Evolving Integration and Governance for Big Data Requirements
I had the pleasure of Tweet-chatting with Jim Harris, James Kobielus, Tim Crawford, and Richard Lee on the topic of Evolving Integration & Governance for Big Data. We started the discussion by asking whether there will be a backlash to high-profile mistakes with big data & analytics, such as the recent OfficeMax issue when they sent a market mailing with the name “Mike Seay – Daughter Killer in Car Crash” in the envelop window. Everyone agreed there would be some backlash, both from mistakes such as these, as well as consumer reaction to the ‘big brother’ feeling that some big data campaigns evoke (maybe that company knows a little too much about me). Regulations will force companies to address fundamental issues, such as knowing the origin of data and its intended use. We all agreed – there would be some consumer backlash, an increase in regulations, and therefore orgs must be ready to respond with a more agile approach to big data security. All were in agreement that this should in no way slow down the adoption of big data. In fact, the ability to protect sensitive big data could become a major differentiator for some firms.
Next, we drilled into how to find data and establish a level of confidence in it. It simply takes too long to gather data on each big data project – today I heard estimated ranging between 40 and 80% of the time was consumed on that one task. That’s obscene. What’s worse – companies pay that same tax repeatedly by failing to leverage an integration & governance platform. Integration technology could surely help reduce that number dramatically, with the aid of automated discovery and classification, and self-service data integration capabilities. The issue of confidence brought out varied opinions. While some suggested that confidence was low, or always in question by business users, others asserted that confidence was high until proven otherwise, or at least high in reports that users have used previously (we trust what we’ve always assumed to be true). Confidence, while subjective and difficult to quantify, is very important to adoption of big data and analytics. If users lack confidence in data, they will lack confidence in the results.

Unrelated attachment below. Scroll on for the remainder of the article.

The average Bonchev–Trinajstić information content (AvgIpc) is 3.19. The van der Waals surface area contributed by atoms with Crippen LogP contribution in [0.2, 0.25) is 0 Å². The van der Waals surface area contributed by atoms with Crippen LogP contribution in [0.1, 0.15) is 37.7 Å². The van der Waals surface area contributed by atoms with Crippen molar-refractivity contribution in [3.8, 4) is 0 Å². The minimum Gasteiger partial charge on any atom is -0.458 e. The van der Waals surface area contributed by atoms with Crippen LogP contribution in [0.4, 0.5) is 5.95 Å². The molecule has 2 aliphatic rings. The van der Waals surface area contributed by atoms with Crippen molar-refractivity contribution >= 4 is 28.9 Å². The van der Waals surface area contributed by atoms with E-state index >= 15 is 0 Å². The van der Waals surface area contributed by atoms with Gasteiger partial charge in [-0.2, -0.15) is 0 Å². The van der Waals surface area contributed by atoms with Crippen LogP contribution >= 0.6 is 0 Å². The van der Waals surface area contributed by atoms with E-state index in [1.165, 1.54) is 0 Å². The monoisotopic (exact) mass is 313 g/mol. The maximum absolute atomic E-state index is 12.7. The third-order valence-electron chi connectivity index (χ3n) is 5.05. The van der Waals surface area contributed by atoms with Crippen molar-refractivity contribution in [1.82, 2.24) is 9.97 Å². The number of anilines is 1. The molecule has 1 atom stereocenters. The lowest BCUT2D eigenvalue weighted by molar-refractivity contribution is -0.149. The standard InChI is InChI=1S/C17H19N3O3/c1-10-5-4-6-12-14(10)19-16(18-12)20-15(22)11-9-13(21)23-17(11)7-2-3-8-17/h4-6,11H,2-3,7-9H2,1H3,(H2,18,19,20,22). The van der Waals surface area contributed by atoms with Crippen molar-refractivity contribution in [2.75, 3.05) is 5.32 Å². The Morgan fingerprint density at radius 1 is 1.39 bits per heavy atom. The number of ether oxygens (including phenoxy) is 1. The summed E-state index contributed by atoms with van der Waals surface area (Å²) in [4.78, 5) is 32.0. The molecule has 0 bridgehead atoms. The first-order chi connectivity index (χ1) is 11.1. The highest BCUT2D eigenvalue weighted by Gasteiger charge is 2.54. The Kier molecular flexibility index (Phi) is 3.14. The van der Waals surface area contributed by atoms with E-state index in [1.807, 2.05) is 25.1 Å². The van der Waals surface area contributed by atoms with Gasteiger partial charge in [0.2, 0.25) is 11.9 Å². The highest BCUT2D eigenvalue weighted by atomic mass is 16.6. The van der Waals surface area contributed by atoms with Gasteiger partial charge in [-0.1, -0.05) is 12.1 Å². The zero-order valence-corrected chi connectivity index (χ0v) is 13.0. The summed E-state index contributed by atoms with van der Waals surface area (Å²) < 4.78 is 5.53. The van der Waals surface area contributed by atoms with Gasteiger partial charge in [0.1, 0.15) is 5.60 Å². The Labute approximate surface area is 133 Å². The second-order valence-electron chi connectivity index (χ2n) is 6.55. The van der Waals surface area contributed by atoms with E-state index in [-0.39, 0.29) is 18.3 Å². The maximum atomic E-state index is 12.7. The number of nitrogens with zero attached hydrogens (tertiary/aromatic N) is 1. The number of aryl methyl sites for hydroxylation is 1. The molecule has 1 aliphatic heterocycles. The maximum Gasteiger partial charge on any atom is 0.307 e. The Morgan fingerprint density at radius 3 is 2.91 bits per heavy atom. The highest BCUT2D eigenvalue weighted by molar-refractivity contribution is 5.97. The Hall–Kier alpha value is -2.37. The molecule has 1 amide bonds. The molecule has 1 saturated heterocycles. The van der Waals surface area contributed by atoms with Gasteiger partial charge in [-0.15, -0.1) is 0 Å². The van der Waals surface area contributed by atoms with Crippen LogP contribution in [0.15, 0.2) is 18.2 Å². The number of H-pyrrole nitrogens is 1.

Another topic which sparked debate was the best way to fix these issues of confidence and rapid big data discovery – can existing integration and governance technology evolve and adapt to new requirements, or does it need to be reimagined and reinvented? Everyone agreed that evolution was the desirable and logical path. Existing integration and governance technologies should adapt to big data scale, and adopt a wider variety of data types. They should also evolve to include new big data technologies to address those broader requirements. The conclusion was clear – there’s no need to reimagine and reinvent when the core products are fundamentally sound and built for big data – simple evolve them for these new requirements.
These tweet chats are hosted weekly under the hashtag #bigdatamgmt and I encourage you all to join the discussion. Also check out the latest blogs, videos, and infographics on big data integration & governance at ibmbigdatahub.com.
Tags: Big Data
About David CorriganI’ve spent my entire career helping clients utilize emerging technology to solve their customer data problems. I've always enjoyed solving abstract problems. I've worked with hundreds of companies to utilize new technology, plan and drive to a roadmap, and evangelize and drive momentum for their information projects. During the day, I work on product strategy and marketing for @InfoTrellis, and I'm busy trying to disrupt the customer data and analytics market so that organizations can finally understand every single one of their customers. After hours, I like to take photographs, read, write, practice yoga, or watch soccer - Manchester United and Toronto FC are my teams of choice. Follow me on Twitter @DCorrigan or on LinkedIn at http://ca.linkedin.com/pub/david-corrigan/3/aa3/92.
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- Hadoop Systems & Analytics
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- Information Integration
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